lizbrownlee – poet

Poems, animal info, extraordinary women, my books!

S is for Sparklemuffin

Of course there is an animal called a sparklemuffin! This is a serious blog!

It’s a creature which is often disliked, but this particular specimen has earned the adoration of millions if not gazillions (*this fact not checked) of internet users.

Really the only way to demonstrate the wonder of this creature is to link to a short video of it and its friends, taken by the biologist, Otto Jürgen, who discovered and started studying and filming, photographing and blogging them:

Sparklemuffin, as you can see, is the nickname given to the peacock spider Maratus jactatus, and this wonderful dance is used by the male to attract a mate.

These spiders are tiny, only about 4mm across, and live in eastern Australia. Otto Jürgen spotted a specimen of one of these species one day, investigated further, and found out about their incredible mating display dances.

Jumping spiders have excellent eyesight – they have lenses, with an internal focussing mechanism and complex four layered retina. All this means that a jumping spider can see well into the distance, more colours than a human and fine detail.

As Jürgen started to film them he noticed that the spiders also had incredible characters – they were curious, showed excitement and anticipation, in fact he became so fond of them the thought of squashing one became an anathema.

If you’d like to see more, Otto Jürgen has a Facebook page, and a Youtube account.

Here is my Peacock Spider poem – with apologies to Hilaire Belloc’s Tarantella! The tarantella is a dance of southern Italy – said to be danced by those that had been bitten by the tarantula spider, to get rid of the poison from their system! Peacock spiders like this however, can’t bite us, they are too tiny and their jaws can’t puncture our skin, so no danger to humans!


The Peacock Spiders Dance

(after Hilaire Belloc)


This is the dance of the spiders,

watch the spiders dance if you dare!

There’s a jazzle and a razzle

of colours that bedazzle

and their knees are a tease waving high in the trees

as their backsides waggle in the air!


And they dance and they prance

for the females who are there,

who have to be impressed

before they’ll be caressed

by the tip top taps

and the spring,

and the flip of the back


and tap of the feet to the beat and repeat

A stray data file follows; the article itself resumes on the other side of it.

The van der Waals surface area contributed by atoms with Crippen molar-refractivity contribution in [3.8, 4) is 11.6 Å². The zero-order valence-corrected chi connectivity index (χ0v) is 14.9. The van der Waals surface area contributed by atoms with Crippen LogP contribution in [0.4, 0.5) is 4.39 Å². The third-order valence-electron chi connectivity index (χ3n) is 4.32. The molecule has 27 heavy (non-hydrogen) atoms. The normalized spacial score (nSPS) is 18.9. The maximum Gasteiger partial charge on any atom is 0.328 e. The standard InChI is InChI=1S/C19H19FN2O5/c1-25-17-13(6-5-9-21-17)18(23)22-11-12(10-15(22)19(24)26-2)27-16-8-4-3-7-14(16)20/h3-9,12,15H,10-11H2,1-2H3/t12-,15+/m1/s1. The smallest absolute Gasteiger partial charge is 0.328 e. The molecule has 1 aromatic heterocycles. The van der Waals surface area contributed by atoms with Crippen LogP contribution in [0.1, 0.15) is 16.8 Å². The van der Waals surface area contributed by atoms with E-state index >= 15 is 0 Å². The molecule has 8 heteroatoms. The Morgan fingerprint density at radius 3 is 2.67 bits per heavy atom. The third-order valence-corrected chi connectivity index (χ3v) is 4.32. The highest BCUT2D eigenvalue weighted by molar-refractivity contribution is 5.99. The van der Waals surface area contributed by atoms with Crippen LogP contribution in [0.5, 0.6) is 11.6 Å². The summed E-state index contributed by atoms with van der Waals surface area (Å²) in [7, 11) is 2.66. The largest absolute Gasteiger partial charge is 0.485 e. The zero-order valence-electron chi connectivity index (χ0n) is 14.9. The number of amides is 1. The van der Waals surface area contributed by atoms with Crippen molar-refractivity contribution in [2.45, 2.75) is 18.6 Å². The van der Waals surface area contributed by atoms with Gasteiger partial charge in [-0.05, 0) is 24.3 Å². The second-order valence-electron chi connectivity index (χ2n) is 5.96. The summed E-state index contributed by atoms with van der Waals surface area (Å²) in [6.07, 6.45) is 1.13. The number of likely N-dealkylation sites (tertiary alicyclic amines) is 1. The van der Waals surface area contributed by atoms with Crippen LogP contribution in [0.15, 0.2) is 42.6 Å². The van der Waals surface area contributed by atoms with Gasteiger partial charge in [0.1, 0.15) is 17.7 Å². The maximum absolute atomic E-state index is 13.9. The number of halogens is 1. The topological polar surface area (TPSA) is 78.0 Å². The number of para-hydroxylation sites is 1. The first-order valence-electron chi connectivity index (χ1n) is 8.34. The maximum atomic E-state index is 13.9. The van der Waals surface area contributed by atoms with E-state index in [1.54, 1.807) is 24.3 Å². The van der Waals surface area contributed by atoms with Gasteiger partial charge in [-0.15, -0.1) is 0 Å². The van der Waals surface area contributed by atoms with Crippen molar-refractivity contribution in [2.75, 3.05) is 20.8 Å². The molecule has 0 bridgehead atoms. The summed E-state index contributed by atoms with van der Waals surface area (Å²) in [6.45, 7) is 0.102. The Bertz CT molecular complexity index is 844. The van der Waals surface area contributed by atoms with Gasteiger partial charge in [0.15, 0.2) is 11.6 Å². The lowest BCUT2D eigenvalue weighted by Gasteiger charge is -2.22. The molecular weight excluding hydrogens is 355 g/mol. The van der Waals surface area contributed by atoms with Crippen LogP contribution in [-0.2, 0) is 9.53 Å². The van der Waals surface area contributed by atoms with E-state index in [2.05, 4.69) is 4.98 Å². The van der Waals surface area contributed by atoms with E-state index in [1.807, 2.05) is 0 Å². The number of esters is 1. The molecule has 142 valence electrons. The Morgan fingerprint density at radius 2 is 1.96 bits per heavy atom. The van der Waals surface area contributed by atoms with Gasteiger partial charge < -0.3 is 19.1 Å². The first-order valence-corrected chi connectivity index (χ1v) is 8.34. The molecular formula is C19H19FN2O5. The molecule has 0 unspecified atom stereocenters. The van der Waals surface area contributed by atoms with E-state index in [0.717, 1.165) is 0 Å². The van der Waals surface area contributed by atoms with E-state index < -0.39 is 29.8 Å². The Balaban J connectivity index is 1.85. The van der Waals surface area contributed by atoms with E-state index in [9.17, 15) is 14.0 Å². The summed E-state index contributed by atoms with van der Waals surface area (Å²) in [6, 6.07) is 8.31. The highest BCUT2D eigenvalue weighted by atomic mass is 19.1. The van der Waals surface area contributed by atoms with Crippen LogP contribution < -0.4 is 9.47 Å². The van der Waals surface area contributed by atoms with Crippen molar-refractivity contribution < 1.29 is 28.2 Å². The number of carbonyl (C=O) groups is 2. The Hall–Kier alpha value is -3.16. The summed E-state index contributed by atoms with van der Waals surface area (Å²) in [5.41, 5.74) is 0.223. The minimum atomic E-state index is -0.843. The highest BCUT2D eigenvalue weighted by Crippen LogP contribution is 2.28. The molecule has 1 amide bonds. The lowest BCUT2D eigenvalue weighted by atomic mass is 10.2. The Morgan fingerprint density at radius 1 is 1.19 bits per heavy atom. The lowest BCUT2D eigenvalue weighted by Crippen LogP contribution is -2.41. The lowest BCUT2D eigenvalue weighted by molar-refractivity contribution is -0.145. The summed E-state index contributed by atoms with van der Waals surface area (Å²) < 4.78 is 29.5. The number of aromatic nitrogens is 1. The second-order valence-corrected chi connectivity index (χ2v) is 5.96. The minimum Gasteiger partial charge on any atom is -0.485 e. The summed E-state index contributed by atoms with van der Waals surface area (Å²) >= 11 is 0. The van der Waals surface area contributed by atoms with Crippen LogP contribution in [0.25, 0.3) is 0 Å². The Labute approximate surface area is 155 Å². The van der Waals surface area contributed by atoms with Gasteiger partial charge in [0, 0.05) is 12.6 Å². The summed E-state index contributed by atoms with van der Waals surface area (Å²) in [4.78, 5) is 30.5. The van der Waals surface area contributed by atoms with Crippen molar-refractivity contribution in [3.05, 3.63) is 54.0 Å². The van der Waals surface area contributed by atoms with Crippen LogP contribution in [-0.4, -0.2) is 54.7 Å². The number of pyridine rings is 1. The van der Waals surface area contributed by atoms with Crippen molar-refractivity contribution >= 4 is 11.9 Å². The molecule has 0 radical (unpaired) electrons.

of the spider glancing, dancing,

backing and advancing,

spinnerets all twiddling in a spin, out and in

and pedipalps padding in the air –


This is the dance of the spiders,

watch the spiders dance if you dare!



© Liz Brownlee


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Prose and Poem © Liz Brownlee, all rights reserved, not to be used in any manner whatsoever without the permission of the author.






  1. How do you find all those creatures? I am learning about so many new little creatures through following you on this challenge!


    • Welll.. various ways! I know a lot of them from research in the past for poems. Endangered animal lists. My husband is a film editor, mainly for nature programmes, like David Attenborough ones on the BBC. So I see a lot of film. I knew about this one as i’ve seen some video of it and had it in the back of my mind to feature, so at the beginning looked up to see which letter I could use for it. I could have used spider but I decided sparklemuffin was more fun!

      Liked by 1 person

  2. I love this poem! You seem to capture the wild side of this little spider who also seems to have a nasty bite??


    • No bite, well they are poisonous and bite their prey, but their little jaws can’t puncture our skin, so not a danger to us… Thanks, Birgit, I’ll edit to make that clearer!


  3. What fun! And what a beautiful little guy!

    @mirymom1 from
    Balancing Act


    • Thanks, Samantha! I was worried for the arachnophobes, though!


  4. Oh my goodness, just when I think you’ve excelled yourself you raise the bar another notch. Who could not be enchanted by a sparklemuffin? And your poem is sublime.

    Susan A Eames from
    Travel, Fiction and Photos


    • Thank you Susan – a lot of the credit goes to Hilaire Belloc!


  5. Thanks for another outstanding post.


  6. Anonymous

    As always your posts are very informative. I can’t stand spiders myself, being bitten in the eye years ago. My hubby laughs at me when I shriek t trying to kill a spider. He usually gets up and does it for me. Ha! Liz, can you share your email with me?


    • Thank you! My email should be on your system from when I commented on your blog? You have commented this time as ‘Anonymous’ here, so your email does not show up. Other than that it is on my website, under contact details.


  7. And presumably the female stays mesmerised long enough for him to mate and escape? Spider equivalent of Rohipnol!


    • These spiders don’t eat their mates – not that many spiders do!


  8. I’ve never heard of these guys before!


  9. These critters sure are colorful and their dancing is fascinating, but throughout the YouTube video, my mouth was pinched up, my brow furrowed, and my thoughts kept returning to one word – yuck. I’m not a big spider person… Interesting though!


    • It does seem instinctive to some people to dislike spiders!


  10. Your poem is beautiful and describes wonderfully their dance. Great job.

    Visiting from the A to Z Blog Challenge.

    Patricia @ EverythingMustChange


  11. I don’t care for spiders but this is delightful! I’ve always believed they have their own personalities – maybe from ‘Charlottes’s Web’ – ha! What a great theme!


    • Thank you. And, oh, Diedre, I loved Charlotte’s Web as well! Did you know E B White wrote poetry?


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